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Thinking About a Move to Boston? Here Are 5 Things You Should Know

With diverse neighborhoods, booming development and a current shortage in the supply of homes for sale, real estate in Boston can be a complicated matter, which is why it's critical to work with an experienced local agent.  But there are other things about the city outside of real estate that have an impact on the average day of a Bostonian.  If you're a local buying a home in Boston, it's easier to navigate some of these nuances of the city, but if you're moving in from out of State or a suburb you might not know what questions to ask or what kind of research to do.  So, we asked our friend Jeremy Alderman at Zog Digital to put together a list of 5 important things people moving to Boston should know about the city before they move here.  Here's what he had to say:

There’s a lot you need to know before moving to Boston. With schools like Boston College, Boston University, and of course Harvard Medical School and Harvard Business School, Boston reaps all the benefits of a youthful population brimming with innovation and enterprise. Boston even beats out both New York and Los Angeles as a top city for venture capital investing (surprising, I know), creating a great startup environment. But it’s helpful to understand a few things about the city if you’re planning a move to Beantown, so here are some things to review before loading up the moving truck:

University Town 

Boston and its surrounding suburbs boast some of America’s most elite universities. This includes exceptionally prestigious institutions like Harvard University, MIT, Tufts University, Boston College, Boston University, Emerson College, and Northeastern University, with Dartmouth, Brown, and Yale also in close proximity. What does that mean for homebuyers shopping for real estate in Boston for the first time? Expect a younger crowd when you’re looking in certain neighborhoods like Fenway / Kenmore, which is home to Boston University.  Take the time to really explore the city’s neighborhoods so you can get a feel for the atmosphere, demographics of potential neighbors and how the local universities - and their students - affect the area.  With over 30 colleges and universities within Boston’s greater metropolitan area, it’s safe to say that Boston is truly a college city and enjoys a multitude of benefits through university partnerships.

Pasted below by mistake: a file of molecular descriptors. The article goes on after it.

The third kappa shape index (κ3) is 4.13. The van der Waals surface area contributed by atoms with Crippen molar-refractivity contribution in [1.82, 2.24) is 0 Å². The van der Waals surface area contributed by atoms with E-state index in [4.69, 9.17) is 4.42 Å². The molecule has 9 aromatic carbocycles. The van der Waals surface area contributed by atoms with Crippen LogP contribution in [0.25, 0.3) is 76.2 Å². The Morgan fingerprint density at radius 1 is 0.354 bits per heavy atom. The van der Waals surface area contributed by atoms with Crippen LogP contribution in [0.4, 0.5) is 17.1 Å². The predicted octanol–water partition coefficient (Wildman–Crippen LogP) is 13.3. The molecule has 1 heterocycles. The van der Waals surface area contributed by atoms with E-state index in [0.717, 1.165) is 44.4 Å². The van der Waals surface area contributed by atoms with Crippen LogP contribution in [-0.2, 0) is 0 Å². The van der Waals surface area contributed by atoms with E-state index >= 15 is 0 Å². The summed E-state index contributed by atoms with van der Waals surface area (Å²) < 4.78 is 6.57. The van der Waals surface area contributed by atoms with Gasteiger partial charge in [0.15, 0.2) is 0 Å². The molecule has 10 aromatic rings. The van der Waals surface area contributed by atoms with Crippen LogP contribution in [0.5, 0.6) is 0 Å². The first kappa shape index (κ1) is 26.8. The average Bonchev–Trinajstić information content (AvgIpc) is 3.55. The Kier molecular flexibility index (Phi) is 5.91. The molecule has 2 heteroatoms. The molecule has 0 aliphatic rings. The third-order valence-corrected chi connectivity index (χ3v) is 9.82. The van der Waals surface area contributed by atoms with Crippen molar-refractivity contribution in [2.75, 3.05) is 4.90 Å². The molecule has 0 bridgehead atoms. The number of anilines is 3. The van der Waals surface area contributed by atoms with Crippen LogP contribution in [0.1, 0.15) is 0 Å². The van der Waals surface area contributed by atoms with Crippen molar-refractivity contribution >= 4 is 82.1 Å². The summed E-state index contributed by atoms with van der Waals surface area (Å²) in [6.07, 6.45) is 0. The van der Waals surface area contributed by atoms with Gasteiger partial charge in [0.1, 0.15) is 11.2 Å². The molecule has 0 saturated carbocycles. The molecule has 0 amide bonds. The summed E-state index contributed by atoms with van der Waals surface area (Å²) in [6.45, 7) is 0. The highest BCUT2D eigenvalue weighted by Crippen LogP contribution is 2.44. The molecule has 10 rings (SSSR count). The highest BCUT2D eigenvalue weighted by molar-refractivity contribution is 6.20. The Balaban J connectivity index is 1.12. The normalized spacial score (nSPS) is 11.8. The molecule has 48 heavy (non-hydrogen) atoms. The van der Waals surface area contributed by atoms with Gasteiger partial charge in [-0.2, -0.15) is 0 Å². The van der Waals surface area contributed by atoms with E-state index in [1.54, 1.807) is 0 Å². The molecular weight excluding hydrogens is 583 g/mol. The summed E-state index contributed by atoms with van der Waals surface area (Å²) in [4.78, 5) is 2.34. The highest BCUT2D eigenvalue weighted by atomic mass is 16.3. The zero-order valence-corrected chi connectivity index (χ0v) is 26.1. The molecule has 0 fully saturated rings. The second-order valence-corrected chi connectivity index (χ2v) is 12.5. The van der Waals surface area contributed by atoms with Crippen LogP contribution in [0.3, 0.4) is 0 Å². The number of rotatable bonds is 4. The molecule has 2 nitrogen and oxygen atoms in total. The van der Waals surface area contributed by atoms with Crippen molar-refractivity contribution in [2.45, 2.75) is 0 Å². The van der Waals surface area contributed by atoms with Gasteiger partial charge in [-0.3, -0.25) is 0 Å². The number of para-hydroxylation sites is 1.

Boston + Sports = <3

The Patriots. The Red Sox. The Bruins. The Celtics. If you’re not a sports fan when you move to Boston, you will surely become one, as the fandom of Boston’s teams is extraordinary and contagious. If by chance you don’t get caught up in the allure of Boston’s teams, it is absolutely necessary to acknowledge that many Bostonians are deeply devoted, so each game has an impact on the city. For the non-sports fans considering a move to Beantown, keeping track of game schedules will prove to be immensely helpful when mapping out travel time through and around the city. On game days the influx of sports fans from around the city and surrounding area will certainly affect your commute, so it would be wise to keep note of who plays who even if you won’t be tracking the scoreboard.

Boston Loves Its Startups and Tech Companies

Boston and its neighboring cities, like Cambridge, have developed an attractive corporate culture for tech giants like Google, Amazon, and Microsoft. In fact, Boston is a frontrunner for the site of Amazon’s second corporate headquarters.  Plus, Boston has positioned itself to become a great place for hundreds of startups due to its proximity to nearby universities and abundance of well-educated students and post-grads with motivation and fresh ideas. Cambridge’s Kendall Square, which neighbors MIT, is a great example of a neighborhood that demonstrates a thriving startup scene thanks to eager students and recent graduates.